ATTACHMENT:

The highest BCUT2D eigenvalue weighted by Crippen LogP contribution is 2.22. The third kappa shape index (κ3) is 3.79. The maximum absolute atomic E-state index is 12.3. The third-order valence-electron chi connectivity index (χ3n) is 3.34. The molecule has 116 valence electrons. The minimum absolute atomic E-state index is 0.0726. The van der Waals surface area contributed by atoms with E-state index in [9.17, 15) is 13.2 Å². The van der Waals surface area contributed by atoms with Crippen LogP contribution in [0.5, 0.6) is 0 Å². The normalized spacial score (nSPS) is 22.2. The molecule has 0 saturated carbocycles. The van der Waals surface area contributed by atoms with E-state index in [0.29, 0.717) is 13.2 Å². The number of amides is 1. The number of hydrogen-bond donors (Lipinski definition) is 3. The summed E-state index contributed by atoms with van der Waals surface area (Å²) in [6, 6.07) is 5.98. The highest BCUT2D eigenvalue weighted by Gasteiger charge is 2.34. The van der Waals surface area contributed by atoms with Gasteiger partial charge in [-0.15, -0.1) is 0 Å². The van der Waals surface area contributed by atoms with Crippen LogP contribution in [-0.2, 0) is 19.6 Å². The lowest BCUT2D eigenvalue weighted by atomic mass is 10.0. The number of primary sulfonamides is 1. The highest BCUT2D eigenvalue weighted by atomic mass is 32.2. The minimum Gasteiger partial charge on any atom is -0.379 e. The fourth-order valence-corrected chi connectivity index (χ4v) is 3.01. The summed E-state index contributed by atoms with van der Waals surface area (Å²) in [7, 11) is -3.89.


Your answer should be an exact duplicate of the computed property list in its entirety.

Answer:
The highest BCUT2D eigenvalue weighted by Crippen LogP contribution is 2.22. The third kappa shape index (κ3) is 3.79. The maximum absolute atomic E-state index is 12.3. The third-order valence-electron chi connectivity index (χ3n) is 3.34. The molecule has 116 valence electrons. The minimum absolute atomic E-state index is 0.0726. The van der Waals surface area contributed by atoms with E-state index in [9.17, 15) is 13.2 Å². The van der Waals surface area contributed by atoms with Crippen LogP contribution in [0.5, 0.6) is 0 Å². The normalized spacial score (nSPS) is 22.2. The molecule has 0 saturated carbocycles. The van der Waals surface area contributed by atoms with E-state index in [0.29, 0.717) is 13.2 Å². The number of amides is 1. The number of hydrogen-bond donors (Lipinski definition) is 3. The summed E-state index contributed by atoms with van der Waals surface area (Å²) in [6, 6.07) is 5.98. The highest BCUT2D eigenvalue weighted by Gasteiger charge is 2.34. The van der Waals surface area contributed by atoms with Gasteiger partial charge in [-0.15, -0.1) is 0 Å². The van der Waals surface area contributed by atoms with Crippen LogP contribution in [-0.2, 0) is 19.6 Å². The lowest BCUT2D eigenvalue weighted by atomic mass is 10.0. The number of primary sulfonamides is 1. The highest BCUT2D eigenvalue weighted by atomic mass is 32.2. The minimum Gasteiger partial charge on any atom is -0.379 e. The fourth-order valence-corrected chi connectivity index (χ4v) is 3.01. The summed E-state index contributed by atoms with van der Waals surface area (Å²) in [7, 11) is -3.89.